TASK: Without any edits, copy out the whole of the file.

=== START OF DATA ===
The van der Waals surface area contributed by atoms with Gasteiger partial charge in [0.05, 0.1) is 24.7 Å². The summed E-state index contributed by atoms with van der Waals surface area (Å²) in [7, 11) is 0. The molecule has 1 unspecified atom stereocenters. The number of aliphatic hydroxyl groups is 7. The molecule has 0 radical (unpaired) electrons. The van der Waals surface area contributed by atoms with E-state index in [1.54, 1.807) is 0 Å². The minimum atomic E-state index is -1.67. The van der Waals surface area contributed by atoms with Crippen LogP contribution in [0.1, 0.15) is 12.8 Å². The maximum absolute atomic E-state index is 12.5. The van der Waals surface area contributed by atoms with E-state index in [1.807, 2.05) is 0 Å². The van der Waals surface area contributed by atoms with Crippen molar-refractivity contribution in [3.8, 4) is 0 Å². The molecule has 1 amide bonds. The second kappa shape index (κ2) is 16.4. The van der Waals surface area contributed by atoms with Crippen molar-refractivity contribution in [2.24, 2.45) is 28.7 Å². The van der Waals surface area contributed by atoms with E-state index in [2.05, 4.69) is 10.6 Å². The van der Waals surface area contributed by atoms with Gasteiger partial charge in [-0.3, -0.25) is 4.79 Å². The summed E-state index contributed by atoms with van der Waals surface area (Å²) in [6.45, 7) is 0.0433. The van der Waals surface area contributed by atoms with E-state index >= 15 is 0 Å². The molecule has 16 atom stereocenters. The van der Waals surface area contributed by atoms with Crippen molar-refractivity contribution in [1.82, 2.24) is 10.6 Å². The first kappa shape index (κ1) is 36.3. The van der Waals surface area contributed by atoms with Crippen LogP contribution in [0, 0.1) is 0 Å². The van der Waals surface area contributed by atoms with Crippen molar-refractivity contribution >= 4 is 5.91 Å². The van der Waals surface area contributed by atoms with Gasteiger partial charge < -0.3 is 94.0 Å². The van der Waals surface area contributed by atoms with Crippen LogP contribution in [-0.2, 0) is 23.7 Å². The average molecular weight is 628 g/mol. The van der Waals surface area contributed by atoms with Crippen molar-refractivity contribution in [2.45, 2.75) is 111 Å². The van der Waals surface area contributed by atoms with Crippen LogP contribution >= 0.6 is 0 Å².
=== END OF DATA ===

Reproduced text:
The van der Waals surface area contributed by atoms with Gasteiger partial charge in [0.05, 0.1) is 24.7 Å². The summed E-state index contributed by atoms with van der Waals surface area (Å²) in [7, 11) is 0. The molecule has 1 unspecified atom stereocenters. The number of aliphatic hydroxyl groups is 7. The molecule has 0 radical (unpaired) electrons. The van der Waals surface area contributed by atoms with E-state index in [1.54, 1.807) is 0 Å². The minimum atomic E-state index is -1.67. The van der Waals surface area contributed by atoms with Crippen LogP contribution in [0.1, 0.15) is 12.8 Å². The maximum absolute atomic E-state index is 12.5. The van der Waals surface area contributed by atoms with E-state index in [1.807, 2.05) is 0 Å². The van der Waals surface area contributed by atoms with Crippen molar-refractivity contribution in [3.8, 4) is 0 Å². The molecule has 1 amide bonds. The second kappa shape index (κ2) is 16.4. The van der Waals surface area contributed by atoms with Crippen molar-refractivity contribution in [2.24, 2.45) is 28.7 Å². The van der Waals surface area contributed by atoms with E-state index in [2.05, 4.69) is 10.6 Å². The van der Waals surface area contributed by atoms with Gasteiger partial charge in [-0.3, -0.25) is 4.79 Å². The summed E-state index contributed by atoms with van der Waals surface area (Å²) in [6.45, 7) is 0.0433. The van der Waals surface area contributed by atoms with E-state index >= 15 is 0 Å². The molecule has 16 atom stereocenters. The van der Waals surface area contributed by atoms with Crippen molar-refractivity contribution in [1.82, 2.24) is 10.6 Å². The first kappa shape index (κ1) is 36.3. The van der Waals surface area contributed by atoms with Crippen LogP contribution in [0, 0.1) is 0 Å². The van der Waals surface area contributed by atoms with Crippen molar-refractivity contribution >= 4 is 5.91 Å². The van der Waals surface area contributed by atoms with Gasteiger partial charge < -0.3 is 94.0 Å². The van der Waals surface area contributed by atoms with Crippen LogP contribution in [-0.2, 0) is 23.7 Å². The average molecular weight is 628 g/mol. The van der Waals surface area contributed by atoms with Crippen molar-refractivity contribution in [2.45, 2.75) is 111 Å². The van der Waals surface area contributed by atoms with Crippen LogP contribution >= 0.6 is 0 Å².